Initiation into Life In Berba

The last 4 months of life in Berba have been different as Sr. Jackie, a sister from Canada, lived in our midst. She was here as part of a discernment process of looking at the possibility of living and working with the marginalized here or in Canada. She was living with me in our community house and spent some time getting to know some of the villagers. She learned some Arabic as it is essential in order to truly enter into life in Upper Egypt. One young woman from the village gave her almost daily help with the language and when she could no longer continue due to her exams, another one stepped in. Speaking to Paskalina, my cat, was also a way for to practice words such as ‘forbidden, useless, repent of your evil ways’ that she could not use on people.
Life in the village requires many adjustments and adaptations. Part of this adjustment time is physical so time was spent the first while going to various clinics and doctors for matters such as bladder infections, parasites, wart removal….We joked at how she would soon know every doctor, clinic, and hospital in the area. At one point, the doctor said to drink only boiled water and as the heat increased so did the work needed to keep up with the demand for cold water day and night. As she could only eat cooked or peeled food, she began to look on the internet for recipes for cooked lettuce but never got around to trying any of them.
Another huge adjustment was to the various sounds of the village such as the donkeys, goats, cows, water buffaloes, talking on the street, the call to prayer and the various announcements coming through the mosque loud speakers. The noisy nights and quiet mornings taught her something about lifestyle here in the village: go to bed with the chickens and get up with the roosters who were always available to remind her of the coming of daybreak. The first call to prayer made sure she knew it was morning. To her amazement, she began to sleep through some of this or if she woke up actually went back to sleep.
Of course, a huge reality that was a challenge for her was the heat that began before she left. While 40 below in Canada is part of her reality, 40 above is not. She learned how as the weather gets hotter, everything is done at a slower pace and energy is conserved in order to survive. Afternoon naps are part of this conservation. Adding to the difficulty is the fact that the new government is shutting off the electricity for parts of some days. During a number of days of high temperatures, the power was shut off up to 3 times a day adding up to over 6 hours of no electricity during which time the fans cannot be used. This will continue to make life more difficult for the villagers throughout the worst heat of the summer.
2013 063To make sure she would not forget her life with us, shortly before she left Berba she was provided with an experience that could have made her leave then and there. Upon returning from mass, she went to her room to change her clothes. While opening her closet door, she happened to look down and saw something strange. To her horror, it started to slither and she realized it was a snake. She ran downstairs calling me and to my disbelief I could hear her yelling that there was a snake in her room. I called our friend Wilson and he came over and killed it. As there have not been any previous encounters with snakes in the new house, I think its presence was due to the fact that we have been cleaning out a storage room on the first floor. Perhaps it had been disturbed and found safety in Jackie’s room where the cat is forbidden to enter. Jackie is considering changing this policy on her return. This was also a lesson for us to pay close attention to the cat when she is acting in a very strange way over a number of days.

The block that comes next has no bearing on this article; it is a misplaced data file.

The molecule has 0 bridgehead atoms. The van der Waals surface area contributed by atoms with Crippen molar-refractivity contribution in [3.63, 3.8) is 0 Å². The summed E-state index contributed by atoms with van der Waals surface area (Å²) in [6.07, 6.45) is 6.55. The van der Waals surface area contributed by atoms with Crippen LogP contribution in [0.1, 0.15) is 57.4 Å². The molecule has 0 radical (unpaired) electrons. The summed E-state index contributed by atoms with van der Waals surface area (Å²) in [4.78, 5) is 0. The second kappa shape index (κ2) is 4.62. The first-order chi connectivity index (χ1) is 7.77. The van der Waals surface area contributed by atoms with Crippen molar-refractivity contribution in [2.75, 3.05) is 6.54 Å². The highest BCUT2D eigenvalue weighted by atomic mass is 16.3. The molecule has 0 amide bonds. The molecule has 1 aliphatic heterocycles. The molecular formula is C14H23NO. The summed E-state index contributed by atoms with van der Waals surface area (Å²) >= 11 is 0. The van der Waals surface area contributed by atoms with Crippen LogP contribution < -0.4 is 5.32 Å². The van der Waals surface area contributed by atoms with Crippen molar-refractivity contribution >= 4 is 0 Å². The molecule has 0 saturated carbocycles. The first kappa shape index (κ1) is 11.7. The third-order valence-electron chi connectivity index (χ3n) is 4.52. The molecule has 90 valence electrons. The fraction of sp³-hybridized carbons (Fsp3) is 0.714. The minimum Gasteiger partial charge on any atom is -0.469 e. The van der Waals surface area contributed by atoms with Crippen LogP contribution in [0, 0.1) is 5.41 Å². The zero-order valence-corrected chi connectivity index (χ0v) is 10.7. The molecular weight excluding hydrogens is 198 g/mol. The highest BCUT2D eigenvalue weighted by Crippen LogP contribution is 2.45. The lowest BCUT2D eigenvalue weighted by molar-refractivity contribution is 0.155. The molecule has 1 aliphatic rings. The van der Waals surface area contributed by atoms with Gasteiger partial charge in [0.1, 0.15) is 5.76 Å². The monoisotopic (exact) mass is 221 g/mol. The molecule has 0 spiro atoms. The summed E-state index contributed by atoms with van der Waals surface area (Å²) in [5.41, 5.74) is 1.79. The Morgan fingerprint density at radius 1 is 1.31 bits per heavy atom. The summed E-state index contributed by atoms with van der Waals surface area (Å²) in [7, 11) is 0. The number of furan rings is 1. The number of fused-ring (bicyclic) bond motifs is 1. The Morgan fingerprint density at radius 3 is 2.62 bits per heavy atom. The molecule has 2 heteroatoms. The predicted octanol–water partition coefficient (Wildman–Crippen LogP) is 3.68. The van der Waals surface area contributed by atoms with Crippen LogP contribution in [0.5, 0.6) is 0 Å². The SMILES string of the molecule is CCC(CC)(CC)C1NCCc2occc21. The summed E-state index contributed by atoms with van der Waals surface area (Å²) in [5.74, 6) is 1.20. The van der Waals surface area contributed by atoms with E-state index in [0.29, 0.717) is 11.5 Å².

Along with these adjustments, she had had enjoyable times getting to know the immediate neighbours, the handicapped children and their teachers in the program on our 4th floor, and visiting the children in the garden on Friday afternoons. Regularly going down to our door and sitting on a bench (maztabah) allowed her to observe day to day life and to interact with the people especially the women, young and old, and their children. She also went with me to visit some of the people in their homes. Being a primary school teacher with a great love of children, she paid special attention to them and learned many of their names. Of course, they were happy to show off the little English that they know. When our neighbour’s boy was sick, she went to see how he was after a few days of not seeing him. She has learned that in the village this is wajib (proper). After my return home after driving her to Cairo to catch her plane, little 3 year old Marina cried and cried asking for Jackie. Personal connections were made. She appreciated the hospitality, kindness, and generosity of the villagers.
Before leaving Berba to go to the Bat Kol program, the decision was made that Jackie would return for a year to continue the discernment regarding the possibility of coming here to live for a longer time.
I thank Jackie for the months of fun and laughter, as well as entries in Sunday and daily prayer where we shared life, feelings, fears, and the faith life of one another. Like Marina and Paskalina (who sits looking at her door waiting to be played with), I miss her already. I continue to pray for her as the discernment continues that the Lord will lead her in the call to respond to the needs of the Congregation.

Thank you Jacky for this time together and “So God will” see you soon in Berba. Juliana